Archive for the ‘Babe Ruth’ Category

The Reading Festival 22nd – 24th August 1975

The Reading Festival 22nd – 24th August 1975
reading75flyerThe Reading Festival hit its peak of success in the mid ’70s, and the 1975 festival sold out in advance. Although the previous years’ festivals that I had attended all seemed pretty full, you were still able to roll up and pay at the entrance. In 1975 the success of the festival and the draw of bands like Yes and Wishbone Ash ensured the site was completely packed, with hardly any room to be found in the campsites and car parks.
Friday line-up: Stella, Judas Priest, Wally, Kokomo, UFO, Dr Feelgood, Hawkwind. Judas Priest were an up and coming heavy rock band and were gigging constantly, as were UFO. Kokomo were a jazz/rock/funk outfit who were very successful during the ’70s. But the big success of Friday (and arguably the entire weekend) was Dr Feelgood, who were a massive hit with the festival crowd; Wilko and Lee being on red hot form. I was with a couple of guys who had recently become big Feelgood fans; “Back In The Night” had just been released and they were constantly singing it in my ear. “All around visible signs of the Doctor’s now-massive popularity – such as the many home-made banners (“Feelgood”, “Wilko” et al), the rapturous reception, the sea-of-weaving arms” (NME, 1975). “When Dr Feelgood stamped off they had within an hour, transformed this alfresco association into a tiny, sweaty, steaming R&B club. Charisma is too weak a word to describe what the Feelgoods had going for them that night.” (Brian Harrigan, Melody Maker, August 30, 1975). Hawkwind were ok, but it was cold, and they found it difficult to follow the Feelgood’s storming set.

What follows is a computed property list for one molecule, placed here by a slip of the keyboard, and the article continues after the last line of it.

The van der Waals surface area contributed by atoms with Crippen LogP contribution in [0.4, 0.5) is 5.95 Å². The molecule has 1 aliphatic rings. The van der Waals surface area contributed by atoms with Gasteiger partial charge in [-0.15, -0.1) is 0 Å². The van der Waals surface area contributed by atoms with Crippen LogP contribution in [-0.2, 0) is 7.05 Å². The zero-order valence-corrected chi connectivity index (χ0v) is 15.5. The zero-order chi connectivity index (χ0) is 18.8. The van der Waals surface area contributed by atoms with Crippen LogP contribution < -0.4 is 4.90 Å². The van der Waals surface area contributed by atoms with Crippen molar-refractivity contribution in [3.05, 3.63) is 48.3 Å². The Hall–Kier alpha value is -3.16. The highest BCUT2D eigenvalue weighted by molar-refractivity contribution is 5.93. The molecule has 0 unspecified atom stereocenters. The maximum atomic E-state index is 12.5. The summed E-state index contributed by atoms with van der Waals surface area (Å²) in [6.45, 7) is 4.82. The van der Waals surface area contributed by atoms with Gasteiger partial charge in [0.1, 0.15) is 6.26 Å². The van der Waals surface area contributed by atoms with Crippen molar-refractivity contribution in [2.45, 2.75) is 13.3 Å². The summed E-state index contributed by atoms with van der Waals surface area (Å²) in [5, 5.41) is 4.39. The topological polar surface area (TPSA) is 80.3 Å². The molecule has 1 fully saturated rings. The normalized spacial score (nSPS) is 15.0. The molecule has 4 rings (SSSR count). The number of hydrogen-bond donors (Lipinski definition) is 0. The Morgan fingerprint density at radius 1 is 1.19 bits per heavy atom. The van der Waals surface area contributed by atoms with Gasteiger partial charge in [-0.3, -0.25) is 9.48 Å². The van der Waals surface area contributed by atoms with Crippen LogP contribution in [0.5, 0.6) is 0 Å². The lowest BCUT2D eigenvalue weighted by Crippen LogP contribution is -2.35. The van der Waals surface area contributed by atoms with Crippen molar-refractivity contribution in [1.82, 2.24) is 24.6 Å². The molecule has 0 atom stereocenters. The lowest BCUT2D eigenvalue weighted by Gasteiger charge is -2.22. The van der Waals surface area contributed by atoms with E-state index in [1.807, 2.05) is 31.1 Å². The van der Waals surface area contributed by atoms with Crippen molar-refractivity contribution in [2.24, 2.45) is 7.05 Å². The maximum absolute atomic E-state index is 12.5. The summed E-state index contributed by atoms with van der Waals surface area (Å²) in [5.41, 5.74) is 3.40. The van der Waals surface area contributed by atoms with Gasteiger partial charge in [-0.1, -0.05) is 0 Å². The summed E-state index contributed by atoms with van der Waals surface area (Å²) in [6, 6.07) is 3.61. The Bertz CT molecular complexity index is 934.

readingprog75Saturday line-up: Zzebra, SNAFU, Alberto Y Lost Trios Paranoias, Kursaal Flyers, Thin Lizzy, Alan Stivell, Heavy Metal Kids (billed simply as “Kids” in the programme), Ozark Mountain Daredevils, Supertramp, Yes.